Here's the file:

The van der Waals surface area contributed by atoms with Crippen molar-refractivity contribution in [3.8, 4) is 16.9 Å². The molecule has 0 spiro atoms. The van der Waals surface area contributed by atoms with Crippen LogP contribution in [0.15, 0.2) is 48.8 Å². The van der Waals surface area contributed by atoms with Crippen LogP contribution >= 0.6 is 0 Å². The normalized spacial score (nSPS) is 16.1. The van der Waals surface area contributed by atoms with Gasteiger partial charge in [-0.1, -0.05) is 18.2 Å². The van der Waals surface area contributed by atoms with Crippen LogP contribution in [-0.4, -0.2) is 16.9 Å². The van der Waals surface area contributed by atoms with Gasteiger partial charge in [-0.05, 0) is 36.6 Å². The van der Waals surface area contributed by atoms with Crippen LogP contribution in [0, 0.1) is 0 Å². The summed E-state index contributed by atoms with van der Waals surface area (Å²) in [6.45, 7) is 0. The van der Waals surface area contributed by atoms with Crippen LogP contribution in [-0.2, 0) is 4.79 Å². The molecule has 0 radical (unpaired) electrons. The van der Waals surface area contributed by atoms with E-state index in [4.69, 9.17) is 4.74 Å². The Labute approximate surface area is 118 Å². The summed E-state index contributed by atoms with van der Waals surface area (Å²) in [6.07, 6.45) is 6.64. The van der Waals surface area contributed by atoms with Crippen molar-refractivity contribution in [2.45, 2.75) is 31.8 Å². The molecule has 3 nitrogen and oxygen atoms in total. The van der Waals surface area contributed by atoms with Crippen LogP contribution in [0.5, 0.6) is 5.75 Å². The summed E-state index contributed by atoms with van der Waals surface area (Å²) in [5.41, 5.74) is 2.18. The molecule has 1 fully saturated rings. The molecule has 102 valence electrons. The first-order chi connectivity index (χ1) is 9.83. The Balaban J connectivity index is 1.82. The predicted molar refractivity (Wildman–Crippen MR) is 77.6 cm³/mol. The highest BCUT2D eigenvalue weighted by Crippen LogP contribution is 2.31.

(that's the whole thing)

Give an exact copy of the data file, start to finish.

The van der Waals surface area contributed by atoms with Crippen molar-refractivity contribution in [3.8, 4) is 16.9 Å². The molecule has 0 spiro atoms. The van der Waals surface area contributed by atoms with Crippen LogP contribution in [0.15, 0.2) is 48.8 Å². The van der Waals surface area contributed by atoms with Crippen LogP contribution >= 0.6 is 0 Å². The normalized spacial score (nSPS) is 16.1. The van der Waals surface area contributed by atoms with Gasteiger partial charge in [-0.1, -0.05) is 18.2 Å². The van der Waals surface area contributed by atoms with Crippen LogP contribution in [-0.4, -0.2) is 16.9 Å². The van der Waals surface area contributed by atoms with Gasteiger partial charge in [-0.05, 0) is 36.6 Å². The van der Waals surface area contributed by atoms with Crippen LogP contribution in [0, 0.1) is 0 Å². The summed E-state index contributed by atoms with van der Waals surface area (Å²) in [6.45, 7) is 0. The van der Waals surface area contributed by atoms with Crippen LogP contribution in [-0.2, 0) is 4.79 Å². The molecule has 0 radical (unpaired) electrons. The van der Waals surface area contributed by atoms with E-state index in [4.69, 9.17) is 4.74 Å². The Labute approximate surface area is 118 Å². The summed E-state index contributed by atoms with van der Waals surface area (Å²) in [6.07, 6.45) is 6.64. The van der Waals surface area contributed by atoms with Crippen molar-refractivity contribution in [2.45, 2.75) is 31.8 Å². The molecule has 3 nitrogen and oxygen atoms in total. The van der Waals surface area contributed by atoms with Crippen LogP contribution in [0.5, 0.6) is 5.75 Å². The summed E-state index contributed by atoms with van der Waals surface area (Å²) in [5.41, 5.74) is 2.18. The molecule has 1 fully saturated rings. The molecule has 102 valence electrons. The first-order chi connectivity index (χ1) is 9.83. The Balaban J connectivity index is 1.82. The predicted molar refractivity (Wildman–Crippen MR) is 77.6 cm³/mol. The highest BCUT2D eigenvalue weighted by Crippen LogP contribution is 2.31.